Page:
The phenomena of variable stars were examined by Herschel as a guide to what might be occurring in our own sun. The sun, he knew, rotated on its axis, and he knew that dark spots often exist on its photosphere; the questions that he put to himself were—Are there dark spots also on variable stars? Do the stars also rotate on their axes? or are they sometimes partially eclipsed by the intervention of opaque bodies? And he went on to enquire, What are these singular spots upon the sun? and have they any practical relation to the inhabitants of this planet? To these questions he applied his telescopes and his thoughts; and he communicated the results to the Royal Society in no less than six memoirs, occupying very many pages in the Philosophical Transactions, and extending in date from 1780 to 1801. It was in the latter year that these remarkable papers culminated in the inquiry whether any relation could be traced in the recurrence of sun-spots, regarded as evidences of solar activity, and the varying seasons of our planet, as exhibited by the varying price of corn. Herschel’s reply was inconclusive; nor has a final solution of the related problems yet been obtained.
In 1781 he communicated to the Royal Society the first of a series of papers on the rotation of the planets and of their several satellites. The object which he had in view was not so much to ascertain the times of their rotation as to discover whether those rotations are strictly uniform. From the result he expected to gather, by analogy, the probability of an alteration in the length of our own day. These inquiries occupy the greater part of seven memoirs extending from 1781 to 1797. While engaged on them he noticed the curious appearance of a white spot near to each of the poles of the planet Mars. On investigating the inclination of its axis to the plane of its orbit, and finding that it differed little from that of the earth, he concluded that its changes of climate also would resemble our own, and that these white patches were probably polar snow. Modern researches have confirmed his conclusion. He also discovered that, as far as his observations extended, the times of the rotations of the various satellites round their axes conform to the analogy of our moon by equalling the times of their revolution round their primaries. Here again we perceive that his discoveries arose out of the systematic and comprehensive nature of his investigation. Nothing with such a man is accidental.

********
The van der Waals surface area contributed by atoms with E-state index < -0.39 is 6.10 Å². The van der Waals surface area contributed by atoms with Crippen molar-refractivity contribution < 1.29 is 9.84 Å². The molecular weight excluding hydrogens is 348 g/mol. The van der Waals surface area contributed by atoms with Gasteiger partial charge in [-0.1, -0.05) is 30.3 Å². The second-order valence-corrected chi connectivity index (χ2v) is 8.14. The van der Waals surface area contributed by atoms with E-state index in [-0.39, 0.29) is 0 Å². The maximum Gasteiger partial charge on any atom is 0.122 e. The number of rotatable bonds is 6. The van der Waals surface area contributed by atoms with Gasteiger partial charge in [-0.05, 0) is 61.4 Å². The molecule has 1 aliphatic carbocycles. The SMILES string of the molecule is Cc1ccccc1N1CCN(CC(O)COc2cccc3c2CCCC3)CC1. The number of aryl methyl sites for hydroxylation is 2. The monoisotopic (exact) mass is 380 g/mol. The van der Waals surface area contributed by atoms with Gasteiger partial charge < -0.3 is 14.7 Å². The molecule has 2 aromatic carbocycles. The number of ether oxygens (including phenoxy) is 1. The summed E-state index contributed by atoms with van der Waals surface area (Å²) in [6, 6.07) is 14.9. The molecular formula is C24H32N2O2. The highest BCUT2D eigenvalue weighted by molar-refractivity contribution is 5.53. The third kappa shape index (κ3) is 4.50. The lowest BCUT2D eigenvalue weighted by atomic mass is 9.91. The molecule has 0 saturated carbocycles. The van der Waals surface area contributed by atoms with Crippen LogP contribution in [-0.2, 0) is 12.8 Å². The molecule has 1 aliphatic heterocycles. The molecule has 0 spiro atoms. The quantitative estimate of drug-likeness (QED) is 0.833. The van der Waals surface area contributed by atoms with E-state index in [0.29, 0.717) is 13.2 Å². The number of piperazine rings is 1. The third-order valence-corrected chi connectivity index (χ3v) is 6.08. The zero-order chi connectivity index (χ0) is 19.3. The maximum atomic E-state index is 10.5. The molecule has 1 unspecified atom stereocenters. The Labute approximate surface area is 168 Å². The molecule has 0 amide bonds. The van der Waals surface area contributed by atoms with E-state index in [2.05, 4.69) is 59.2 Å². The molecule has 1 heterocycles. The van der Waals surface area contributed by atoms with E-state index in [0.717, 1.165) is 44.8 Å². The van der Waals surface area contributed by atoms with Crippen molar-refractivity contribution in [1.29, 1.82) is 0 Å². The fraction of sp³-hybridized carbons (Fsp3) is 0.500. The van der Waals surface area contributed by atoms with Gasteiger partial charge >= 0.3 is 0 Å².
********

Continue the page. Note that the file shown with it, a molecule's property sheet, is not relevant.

In the same year (1781) Herschel made a discovery which completely altered the character of his professional life. In the course of a methodical review of the heavens he lighted on an object which at first he supposed to be a comet, but which, by its subsequent motions and appearance, averred itself to be a new planet, moving outside the orbit of Saturn. The name of Georgium Sidus was by him assigned to it, but has by general consent been laid aside in favour of Uranus. The object was detected with a 7-ft. reflector having an aperture of 612 in.; subsequently, when he had provided himself with a much more powerful telescope, of 20 ft. focal length, he discovered, as he believed, no less than six Uranian satellites. Modern observations, while abolishing four of these supposed attendants, have added two others apparently not observed by Herschel. Seven memoirs on the subject were communicated by him to the Royal Society, extending from the date of the discovery in 1781 to 1815. A noteworthy peculiarity in Herschel’s mode of observation led to the discovery of this planet. He had observed that the spurious diameters of stars are not much affected by increasing the magnifying powers, but that the case is different with other celestial objects; hence if anything in his telescopic field struck him as unusual in aspect, he immediately varied the magnifying power in order to decide its nature. Thus Uranus was discovered; and had a similar method been applied to Neptune, that planet would have been found at Cambridge some months before it was recognized at Berlin.